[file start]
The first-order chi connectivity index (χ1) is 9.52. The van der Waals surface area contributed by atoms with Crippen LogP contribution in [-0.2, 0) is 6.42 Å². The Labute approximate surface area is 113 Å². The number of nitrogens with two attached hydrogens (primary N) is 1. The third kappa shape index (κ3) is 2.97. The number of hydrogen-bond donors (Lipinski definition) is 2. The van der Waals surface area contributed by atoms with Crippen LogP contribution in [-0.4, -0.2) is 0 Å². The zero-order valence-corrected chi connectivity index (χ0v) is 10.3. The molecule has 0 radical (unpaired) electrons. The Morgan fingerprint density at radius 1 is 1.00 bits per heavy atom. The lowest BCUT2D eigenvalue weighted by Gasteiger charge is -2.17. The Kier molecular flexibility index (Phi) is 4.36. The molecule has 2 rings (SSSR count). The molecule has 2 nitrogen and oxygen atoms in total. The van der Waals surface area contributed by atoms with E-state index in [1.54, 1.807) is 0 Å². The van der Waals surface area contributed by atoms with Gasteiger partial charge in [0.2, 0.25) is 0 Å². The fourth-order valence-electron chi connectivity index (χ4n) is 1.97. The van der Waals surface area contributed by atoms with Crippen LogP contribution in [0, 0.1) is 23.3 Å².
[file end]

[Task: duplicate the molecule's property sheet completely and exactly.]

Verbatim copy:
The first-order chi connectivity index (χ1) is 9.52. The van der Waals surface area contributed by atoms with Crippen LogP contribution in [-0.2, 0) is 6.42 Å². The Labute approximate surface area is 113 Å². The number of nitrogens with two attached hydrogens (primary N) is 1. The third kappa shape index (κ3) is 2.97. The number of hydrogen-bond donors (Lipinski definition) is 2. The van der Waals surface area contributed by atoms with Crippen LogP contribution in [-0.4, -0.2) is 0 Å². The zero-order valence-corrected chi connectivity index (χ0v) is 10.3. The molecule has 0 radical (unpaired) electrons. The Morgan fingerprint density at radius 1 is 1.00 bits per heavy atom. The lowest BCUT2D eigenvalue weighted by Gasteiger charge is -2.17. The Kier molecular flexibility index (Phi) is 4.36. The molecule has 2 rings (SSSR count). The molecule has 2 nitrogen and oxygen atoms in total. The van der Waals surface area contributed by atoms with E-state index in [1.54, 1.807) is 0 Å². The van der Waals surface area contributed by atoms with Gasteiger partial charge in [0.2, 0.25) is 0 Å². The fourth-order valence-electron chi connectivity index (χ4n) is 1.97. The van der Waals surface area contributed by atoms with Crippen LogP contribution in [0, 0.1) is 23.3 Å².